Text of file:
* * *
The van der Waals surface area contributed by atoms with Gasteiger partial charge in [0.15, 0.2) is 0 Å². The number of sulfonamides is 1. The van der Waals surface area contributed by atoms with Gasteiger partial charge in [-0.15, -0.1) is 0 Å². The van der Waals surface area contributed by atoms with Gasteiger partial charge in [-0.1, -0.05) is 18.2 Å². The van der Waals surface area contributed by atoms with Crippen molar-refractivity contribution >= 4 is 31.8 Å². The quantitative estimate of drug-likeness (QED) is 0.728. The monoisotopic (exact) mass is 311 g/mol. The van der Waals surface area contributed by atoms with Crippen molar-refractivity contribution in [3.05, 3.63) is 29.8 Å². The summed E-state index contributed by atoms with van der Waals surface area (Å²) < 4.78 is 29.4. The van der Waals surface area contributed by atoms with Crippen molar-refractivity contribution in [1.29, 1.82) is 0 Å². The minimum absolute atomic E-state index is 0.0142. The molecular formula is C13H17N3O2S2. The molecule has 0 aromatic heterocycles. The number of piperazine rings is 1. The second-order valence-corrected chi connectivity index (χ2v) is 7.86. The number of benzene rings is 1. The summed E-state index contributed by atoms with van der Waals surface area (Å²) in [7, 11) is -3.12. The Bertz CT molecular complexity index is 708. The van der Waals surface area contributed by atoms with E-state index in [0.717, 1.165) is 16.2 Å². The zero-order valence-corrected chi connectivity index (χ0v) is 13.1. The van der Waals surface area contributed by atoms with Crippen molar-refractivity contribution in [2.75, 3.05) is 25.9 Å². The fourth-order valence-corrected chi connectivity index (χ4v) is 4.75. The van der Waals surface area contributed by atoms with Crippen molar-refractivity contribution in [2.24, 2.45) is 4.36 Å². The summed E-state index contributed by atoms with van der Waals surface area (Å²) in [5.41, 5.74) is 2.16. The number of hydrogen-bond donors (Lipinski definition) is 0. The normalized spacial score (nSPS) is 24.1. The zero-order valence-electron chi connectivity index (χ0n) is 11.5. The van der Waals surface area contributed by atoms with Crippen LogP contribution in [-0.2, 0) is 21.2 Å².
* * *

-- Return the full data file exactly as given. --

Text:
The van der Waals surface area contributed by atoms with Gasteiger partial charge in [0.15, 0.2) is 0 Å². The number of sulfonamides is 1. The van der Waals surface area contributed by atoms with Gasteiger partial charge in [-0.15, -0.1) is 0 Å². The van der Waals surface area contributed by atoms with Gasteiger partial charge in [-0.1, -0.05) is 18.2 Å². The van der Waals surface area contributed by atoms with Crippen molar-refractivity contribution >= 4 is 31.8 Å². The quantitative estimate of drug-likeness (QED) is 0.728. The monoisotopic (exact) mass is 311 g/mol. The van der Waals surface area contributed by atoms with Crippen molar-refractivity contribution in [3.05, 3.63) is 29.8 Å². The summed E-state index contributed by atoms with van der Waals surface area (Å²) < 4.78 is 29.4. The van der Waals surface area contributed by atoms with Crippen molar-refractivity contribution in [1.29, 1.82) is 0 Å². The minimum absolute atomic E-state index is 0.0142. The molecular formula is C13H17N3O2S2. The molecule has 0 aromatic heterocycles. The number of piperazine rings is 1. The second-order valence-corrected chi connectivity index (χ2v) is 7.86. The number of benzene rings is 1. The summed E-state index contributed by atoms with van der Waals surface area (Å²) in [7, 11) is -3.12. The Bertz CT molecular complexity index is 708. The van der Waals surface area contributed by atoms with E-state index in [0.717, 1.165) is 16.2 Å². The zero-order valence-corrected chi connectivity index (χ0v) is 13.1. The van der Waals surface area contributed by atoms with Crippen molar-refractivity contribution in [2.75, 3.05) is 25.9 Å². The fourth-order valence-corrected chi connectivity index (χ4v) is 4.75. The van der Waals surface area contributed by atoms with Crippen molar-refractivity contribution in [2.24, 2.45) is 4.36 Å². The summed E-state index contributed by atoms with van der Waals surface area (Å²) in [5.41, 5.74) is 2.16. The number of hydrogen-bond donors (Lipinski definition) is 0. The normalized spacial score (nSPS) is 24.1. The zero-order valence-electron chi connectivity index (χ0n) is 11.5. The van der Waals surface area contributed by atoms with Crippen LogP contribution in [-0.2, 0) is 21.2 Å².